Testosterone and Sleep Disorders: Important Information
You may blame it on aging, stress at work, or not enough time in the day, but lack of sleep also has other causes. There is a significant connection between changing levels of testosterone and sleep disorders as you age.
You have probably heard that people need less sleep as they get older. That is about as far from the truth as you can get. When it comes to “fake news,” the lack of sleep and age connection tops the list.
The truth is that older adults need just as much sleep as their younger counterparts. According to the National Sleep Foundation, adults between age 26 and 64 require 7 to 9 hours a night. After age 65, the minimum stays at 7 hours but generally caps at 8 hours a night.
Why is it so important to get the minimum recommended amount of sleep?
Your body produces crucial hormone while you sleep, primarily testosterone and growth hormone. If you get less than the minimum 7 hours, you are not allowing your body the time it needs to manufacture, secrete, and use these critical hormones at night.
This connection between testosterone and sleep is essential to understand. When your testosterone levels decline, you put yourself at risk for a host of other medical issues. The incidence of developing the following health conditions increase when Low T is present:
- High blood pressure
- Cardiovascular disease
- Elevated LDL cholesterol and triglycerides
- Heart attack
- Type 2 diabetes
- Metabolic syndrome
Low Testosterone Levels and Insomnia
The connection between low testosterone and sleep disorders is one to understand so that you can improve your well-being. If you do not get enough sleep, your testosterone and growth hormone levels will decline. Your body does not have the proper amount of time to produce these hormones. As their levels drop, the body responds by secreting another hormone – cortisol – into the bloodstream to compensate. Cortisol promotes the secretion of ghrelin, the hormone responsible for hunger. Ghrelin will warn the body that it needs to eat to provide energy to the cells. That energy typically comes from growth hormone and testosterone, but their levels are low. The result is that you eat more than you should and wind up gaining weight. Increased weight leads to lower levels of testosterone and growth hormone. Higher cortisol levels also make it hard to relax and fall asleep at night – leading to insomnia. When you cannot fall asleep, your sleep duration reduces further.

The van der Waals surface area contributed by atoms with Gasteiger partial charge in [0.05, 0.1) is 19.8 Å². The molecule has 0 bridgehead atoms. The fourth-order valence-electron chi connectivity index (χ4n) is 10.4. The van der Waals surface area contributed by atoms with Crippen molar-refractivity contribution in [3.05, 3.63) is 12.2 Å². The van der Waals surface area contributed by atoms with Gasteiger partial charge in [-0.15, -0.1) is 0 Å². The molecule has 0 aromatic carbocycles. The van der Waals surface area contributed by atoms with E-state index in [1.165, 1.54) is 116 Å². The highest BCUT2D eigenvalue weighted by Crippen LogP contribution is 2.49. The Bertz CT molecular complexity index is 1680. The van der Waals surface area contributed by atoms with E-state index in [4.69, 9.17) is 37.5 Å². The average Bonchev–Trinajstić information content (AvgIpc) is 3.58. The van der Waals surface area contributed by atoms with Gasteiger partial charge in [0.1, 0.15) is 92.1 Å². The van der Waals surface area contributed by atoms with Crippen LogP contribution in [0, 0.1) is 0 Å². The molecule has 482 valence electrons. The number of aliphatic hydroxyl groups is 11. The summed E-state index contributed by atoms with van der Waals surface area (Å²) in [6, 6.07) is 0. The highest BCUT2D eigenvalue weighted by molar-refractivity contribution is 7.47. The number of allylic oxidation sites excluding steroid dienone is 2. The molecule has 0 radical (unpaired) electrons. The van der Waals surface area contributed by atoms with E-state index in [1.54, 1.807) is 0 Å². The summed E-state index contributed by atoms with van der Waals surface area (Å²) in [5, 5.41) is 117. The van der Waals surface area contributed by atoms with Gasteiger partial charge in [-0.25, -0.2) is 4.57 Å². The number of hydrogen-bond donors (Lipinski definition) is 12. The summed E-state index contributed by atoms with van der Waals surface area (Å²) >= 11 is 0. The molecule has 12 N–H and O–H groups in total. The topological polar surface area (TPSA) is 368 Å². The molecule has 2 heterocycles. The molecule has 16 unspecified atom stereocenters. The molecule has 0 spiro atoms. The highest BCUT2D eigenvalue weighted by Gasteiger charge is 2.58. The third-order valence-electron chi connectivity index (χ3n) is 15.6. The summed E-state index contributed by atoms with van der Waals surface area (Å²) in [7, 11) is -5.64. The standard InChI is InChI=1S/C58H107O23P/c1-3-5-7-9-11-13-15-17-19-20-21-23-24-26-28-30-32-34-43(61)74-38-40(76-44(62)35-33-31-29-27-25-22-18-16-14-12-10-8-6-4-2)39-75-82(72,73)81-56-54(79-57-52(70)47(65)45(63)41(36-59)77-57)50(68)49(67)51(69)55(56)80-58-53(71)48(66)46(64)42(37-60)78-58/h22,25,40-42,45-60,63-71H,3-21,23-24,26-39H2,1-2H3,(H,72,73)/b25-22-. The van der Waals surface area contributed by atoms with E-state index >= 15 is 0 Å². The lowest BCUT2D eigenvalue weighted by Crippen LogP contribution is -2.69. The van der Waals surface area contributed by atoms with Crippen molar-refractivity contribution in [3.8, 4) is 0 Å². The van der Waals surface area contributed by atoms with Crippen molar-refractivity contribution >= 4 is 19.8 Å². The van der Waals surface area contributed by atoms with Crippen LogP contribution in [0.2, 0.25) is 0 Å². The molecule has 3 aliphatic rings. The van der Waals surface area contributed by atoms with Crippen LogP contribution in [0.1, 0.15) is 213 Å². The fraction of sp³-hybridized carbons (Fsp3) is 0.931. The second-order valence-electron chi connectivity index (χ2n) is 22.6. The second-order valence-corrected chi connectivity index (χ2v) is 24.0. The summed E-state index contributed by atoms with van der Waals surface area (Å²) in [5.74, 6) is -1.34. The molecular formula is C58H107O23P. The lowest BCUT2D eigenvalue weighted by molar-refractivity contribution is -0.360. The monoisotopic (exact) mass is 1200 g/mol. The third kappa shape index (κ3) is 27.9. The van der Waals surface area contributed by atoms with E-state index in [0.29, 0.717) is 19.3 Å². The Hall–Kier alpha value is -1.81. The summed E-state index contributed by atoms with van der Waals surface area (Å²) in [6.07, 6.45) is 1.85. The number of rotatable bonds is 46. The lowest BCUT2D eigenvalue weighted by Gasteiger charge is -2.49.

Reading that probably reminds you of being on a hamster wheel – going around in circles and getting nowhere. You become fatigued. Your issues of low testosterone and sleep disorders continue to worsen with the passing of time. And if you want to know more about the influence of testosterone on your body visit https://www.nexelmedical.com/testosterone-therapy, here you’ll find proved medical information about it.
Testosterone and Sleep Apnea
Another concern is sleep apnea, a condition that can lead to premature aging, weight gain, and fatigue. People with sleep apnea often snore loudly and awaken gasping for air. What is the connection between testosterone and sleep apnea?
First, people with low testosterone tend to gain weight. Both males and females with Low T are often overweight. Most of that weight will wind up as abdominal fat, the most dangerous type you can have. The fat crowds your internal organs, infringing on the lungs. Sleep apnea causes you to stop and start breathing over and over during the night. It taxes the body and reduces the time spent in deep, slow-wave sleep. That is when hormone production occurs.
The next issue between testosterone and sleep disorders is the link to increased risk of sleep apnea from testosterone therapy. Now, this may sound a bit confusing. People with Low T have a higher risk of sleep apnea, but testosterone therapy can also worsen the problem.
The good news is that it is short-lived because once most people begin to lose weight from testosterone therapy, their sleep apnea starts to improve.
Sleep Deprivation and Low Testosterone
Sleep deprivation is a serious concern that should not be taken lightly. Nor should it be remedied with sleeping pills that leave you groggy. It is always best to get to the root of the problem and treat that, rather than masking a symptom. In the case of low testosterone and sleep disorders, you want to go straight to the cause – Low T. When you increase testosterone levels, your sleep will improve exponentially.
Most people who receive doctor-prescribed testosterone therapy find that better sleep is one of the first benefits they notice. Of course, with better sleep comes more energy. Cortisol levels will decline. You will not need to overeat to create energy. Testosterone helps to improve metabolic functions, so the body can begin to burn its stored fat for added fuel. As your sleep improves, your body can produce and utilize hormones such as testosterone and growth hormone better.